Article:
DPJ seeks support from opposition parties on key issues after election setback

08:25, July 12, 2010      

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Japanese Prime Minister Naoto Kan, who is also president of the ruling Democratic Party of Japan (DPJ) , at a press conference in the wake of the upper house election, said his party expected support from other parties on key issues.

Kan ruled out the possibility of an immediate forming of grand coalition with the main opposition Liberal Democratic Party (LDP).

He said he accepted the results of the election and the opinions aired by voters. Kan attributed the election setback to his remarks on possible consumption tax hike. But, he said he does not believe a debate on the consumption tax was completely rejected by voters and he will continue to seek cross-party debate on tax reform.

He said he will stay in office to press ahead with the running of a responsible government.

Japan's ruling coalition, headed by DPJ, is certain to lose the majority of seats in the upper house in Sunday's election, broadcaster NHK reported.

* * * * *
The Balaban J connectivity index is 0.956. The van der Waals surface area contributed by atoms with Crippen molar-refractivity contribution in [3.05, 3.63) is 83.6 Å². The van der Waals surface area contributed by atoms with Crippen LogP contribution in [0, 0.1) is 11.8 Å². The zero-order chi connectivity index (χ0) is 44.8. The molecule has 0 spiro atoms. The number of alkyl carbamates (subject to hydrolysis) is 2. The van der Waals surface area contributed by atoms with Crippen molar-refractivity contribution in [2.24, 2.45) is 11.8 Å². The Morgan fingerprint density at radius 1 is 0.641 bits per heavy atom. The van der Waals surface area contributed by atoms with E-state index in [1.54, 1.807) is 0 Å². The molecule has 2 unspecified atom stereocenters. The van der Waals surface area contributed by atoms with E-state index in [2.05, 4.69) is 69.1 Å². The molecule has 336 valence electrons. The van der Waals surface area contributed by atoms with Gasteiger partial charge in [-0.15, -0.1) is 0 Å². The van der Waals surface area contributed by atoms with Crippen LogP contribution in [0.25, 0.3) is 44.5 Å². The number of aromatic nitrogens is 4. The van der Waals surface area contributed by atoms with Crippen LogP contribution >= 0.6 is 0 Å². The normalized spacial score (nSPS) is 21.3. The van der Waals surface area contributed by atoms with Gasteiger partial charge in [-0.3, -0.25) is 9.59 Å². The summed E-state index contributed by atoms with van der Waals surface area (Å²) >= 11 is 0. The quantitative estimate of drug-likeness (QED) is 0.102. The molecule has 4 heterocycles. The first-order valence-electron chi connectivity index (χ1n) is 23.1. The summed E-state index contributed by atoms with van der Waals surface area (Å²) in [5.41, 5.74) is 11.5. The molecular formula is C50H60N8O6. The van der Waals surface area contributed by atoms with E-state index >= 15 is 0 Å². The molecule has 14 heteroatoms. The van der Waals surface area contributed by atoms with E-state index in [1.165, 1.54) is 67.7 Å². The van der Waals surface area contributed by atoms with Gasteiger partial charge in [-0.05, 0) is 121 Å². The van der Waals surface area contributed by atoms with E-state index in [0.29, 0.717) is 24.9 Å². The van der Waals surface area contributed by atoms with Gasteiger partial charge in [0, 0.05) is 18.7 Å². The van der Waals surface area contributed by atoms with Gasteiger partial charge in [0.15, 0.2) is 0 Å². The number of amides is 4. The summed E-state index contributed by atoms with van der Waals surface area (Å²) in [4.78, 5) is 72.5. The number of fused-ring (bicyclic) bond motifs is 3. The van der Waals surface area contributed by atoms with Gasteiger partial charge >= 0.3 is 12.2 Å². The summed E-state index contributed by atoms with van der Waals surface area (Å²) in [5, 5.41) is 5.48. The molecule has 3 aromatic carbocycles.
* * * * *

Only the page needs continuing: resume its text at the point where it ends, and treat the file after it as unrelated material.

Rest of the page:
The Liberal Democratic Party (LDP), the main opposition, is sure to garner the most seats of 121 up for grabs.

The DPJ will remain in power because the party is controlling the more powerful lower house, or the House of Representatives.

The vote counting is under way and full official results are due out in the early hours Monday.

The upper house election is the first national poll since the Democratic Party of Japan (DPJ) rose to power last September. A total of 437 candidates are contesting for the 121 seats in this year's election. The ruling coalition needs to win at least 56 seats to retain a majority in the upper house.

The result of the election is going to have a great impact on whether the ruling coalition can pass bills smoothly.

During the campaign which started in late June, the ruling and opposition parties had engaged in hot debates over issues including a possible consumption tax hike and economic growth strategies.

The upper house has 242 seats, of which 96 are elected by proportional representation from a national constituency and 146 are elected from Japan's 47 prefectures. Councilors' term of office is six years.

The upper house holds elections every three years for, alternately, only half of the total 242 seats, with the other half remain uncontested until the next election. The upper house is not subject to dissolution, meaning that elected officials are basically guaranteed a full term of six years.

Source: Xinhua


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